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Cuban expert and York editor Jim Higgins: ‘He was just another journalist … with opinions’

The FBI checked in on York (Pa.) Gazette and Daily editor James Higgins for years after his work showed sympathy for Cuba and Fidel Castro. Background posts: York cartoonist’s work helps celebrate peace activism, J.W. Gitt: ‘Just say it … straight out’ and Old York newspaper won’t die or fade away.

For decades, people tried to tie J.W. Gitt’s Gazette and Daily to the Communist Party or some revolutionary cause… .

I wrote a story several years ago about how the FBI could make no connection.
Gitt’s biographer, Mary Hamilton, detailed in her “Rising from the Wilderness” that the McCarthy probe failed to entangled Gitt or anyone on his Gazette.
And now York Daily Record/Sunday News reporter Jeff Frantz debunked claims that Jim Higgins, Gitt’s editor for two decades, was some insidious political force.
Frantz combed FBI files, among other sources and reported the following titled: “York’s James Higgins lauded Castro’s rise in the 1960s — and caught the FBI’s eye as a result. Higgins: Opinions raised FBI concern.”

One day in July 1968, an agent from the FBI’s Philadelphia field office typed out a four-page memo on James C. Higgins Jr.
The bureau had been following Higgins, the assistant editor of the Gazette and Daily, York’s morning newspaper at the time, since April 1961.
Agents documented his trips from a rural, mostly conservative county to New York City, where he delivered speeches imploring the government to normalize relations with Cuba, the nation’s closest Cold War enemy.
They noted when he spoke at rallies to raise money for students traveling to Cuba. They wondered if he would join the Communist Party. They recorded the stories of informants, who said Higgins wanted to visit Cuba. For a time, they blocked his passport.
The agent, whose name remains classified, wrote that four-page memo at a time when the U.S. government considered Cuba one of it’s biggest security threats. It had tried to topple Fidel Castro’s government with the covert Bay of Pigs invasion, discovered Soviet missals on the island and began the economic embargo still in place today, even after Castro relinquished power earlier this year.
In finishing the memo to FBI Director J. Edgar Hoover, the agent came to a simple conclusion:
“(Higgins) has made substantial statements which are detrimental to the best interests of the United States,” the agent wrote in documents obtained through the Freedom of Information Act.
Higgins, a middle-aged local tennis champion, should be included in the Security Index, the FBI’s list of potential threats to national security.
The agent had decided that Higgins, as a prominent newsman, was in a position of influence and might be a violent revolutionary who would seek to inspire others in overthrowing the government.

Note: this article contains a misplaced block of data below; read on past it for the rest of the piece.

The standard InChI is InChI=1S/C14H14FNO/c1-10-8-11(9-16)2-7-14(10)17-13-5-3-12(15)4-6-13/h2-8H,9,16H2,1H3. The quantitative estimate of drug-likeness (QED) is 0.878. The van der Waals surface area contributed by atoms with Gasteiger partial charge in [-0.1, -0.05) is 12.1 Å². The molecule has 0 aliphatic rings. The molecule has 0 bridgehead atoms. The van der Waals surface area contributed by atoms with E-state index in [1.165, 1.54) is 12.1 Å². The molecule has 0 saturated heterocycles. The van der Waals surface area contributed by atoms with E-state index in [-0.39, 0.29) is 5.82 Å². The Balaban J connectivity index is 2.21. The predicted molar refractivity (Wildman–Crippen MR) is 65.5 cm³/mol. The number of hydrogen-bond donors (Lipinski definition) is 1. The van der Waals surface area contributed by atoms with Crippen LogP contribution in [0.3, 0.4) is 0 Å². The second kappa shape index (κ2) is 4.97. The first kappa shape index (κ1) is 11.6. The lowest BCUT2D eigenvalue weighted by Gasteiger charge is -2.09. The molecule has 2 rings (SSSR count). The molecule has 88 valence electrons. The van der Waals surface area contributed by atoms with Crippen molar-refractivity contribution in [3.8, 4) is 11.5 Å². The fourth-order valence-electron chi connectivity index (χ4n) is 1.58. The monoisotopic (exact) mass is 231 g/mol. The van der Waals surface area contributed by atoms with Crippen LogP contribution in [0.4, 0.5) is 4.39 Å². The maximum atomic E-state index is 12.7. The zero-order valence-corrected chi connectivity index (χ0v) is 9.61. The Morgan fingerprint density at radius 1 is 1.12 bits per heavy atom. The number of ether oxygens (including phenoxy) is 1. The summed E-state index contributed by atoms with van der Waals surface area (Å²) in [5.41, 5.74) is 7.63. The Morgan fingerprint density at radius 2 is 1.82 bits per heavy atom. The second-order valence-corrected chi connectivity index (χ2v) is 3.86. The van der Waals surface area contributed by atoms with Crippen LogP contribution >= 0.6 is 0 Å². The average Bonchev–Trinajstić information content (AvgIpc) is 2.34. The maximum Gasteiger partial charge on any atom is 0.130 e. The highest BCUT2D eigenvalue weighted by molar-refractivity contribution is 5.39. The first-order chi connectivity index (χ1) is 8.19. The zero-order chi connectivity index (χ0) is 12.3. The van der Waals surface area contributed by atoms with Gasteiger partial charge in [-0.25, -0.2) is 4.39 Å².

“No, he certainly wasn’t,” said Charlie Bacas, who worked as a reporter for the Gazette and Daily under Higgins. “He was just another journalist. A journalist with opinions.”
In recent interviews, family, friends and colleagues said Higgins, who died in 2001 at age 84, was a critic of U.S. foreign policy toward Cuba. He worked with the Fair Play for Cuba Committee, he wrote op-ed pieces for newspapers and magazines and he made multiple trips to the island between 1968 and 1977.
But, they said, he was not the insidious political force the FBI once believed.
“I always thought Pop’s main focus was trying to give the American people . . . some miniscule alternative perspective on what was actually going on in Cuba,” said Higgins’ youngest son, John Higgins.
“He thought it was ridiculous that the American press was only reporting on it one way and that was contradictory to his experience.”
With Castro out of power, people in both Havana and Washington have since said his brother, Raul Castro, might be able to change the relationship between the two nations.
“I think it’s deliciously ironic that most of what the people at Fair Play for Cuba were talking about is going to come up again,” Bacas said.
By the mid-’60s, The Gazette and Daily had become internationally known for its liberal editorial stances and aggressive, wide-ranging coverage.
The owner, J.W. Gitt, supported Progressive Party candidate Henry A. Wallace in the 1948 presidential election. He was against McCarthyism and backed the civil rights movement. All those views found their way into his newspaper.
In Higgins, Gitt saw a kindred spirit. Shortly after Higgins joined the paper in 1949, Gitt promoted Higgins to assistant editor and charged him with writing editorials, said Mary A. Hamilton, who worked at the paper and wrote, “Rising from the Wilderness: J.W. Gitt and his Legendary Newspaper.”
Higgins was already well connected.
Born in Milwaukee but raised in New England, he went to Harvard, where he played on the tennis team with Joe Kennedy, John F. Kennedy’s brother. He met many of his jazz idols writing for Down Beat magazine and said the first time he got high was when he shared a joint with Billie Holiday. Pete Seeger, the folk singer, sang his children lullabies.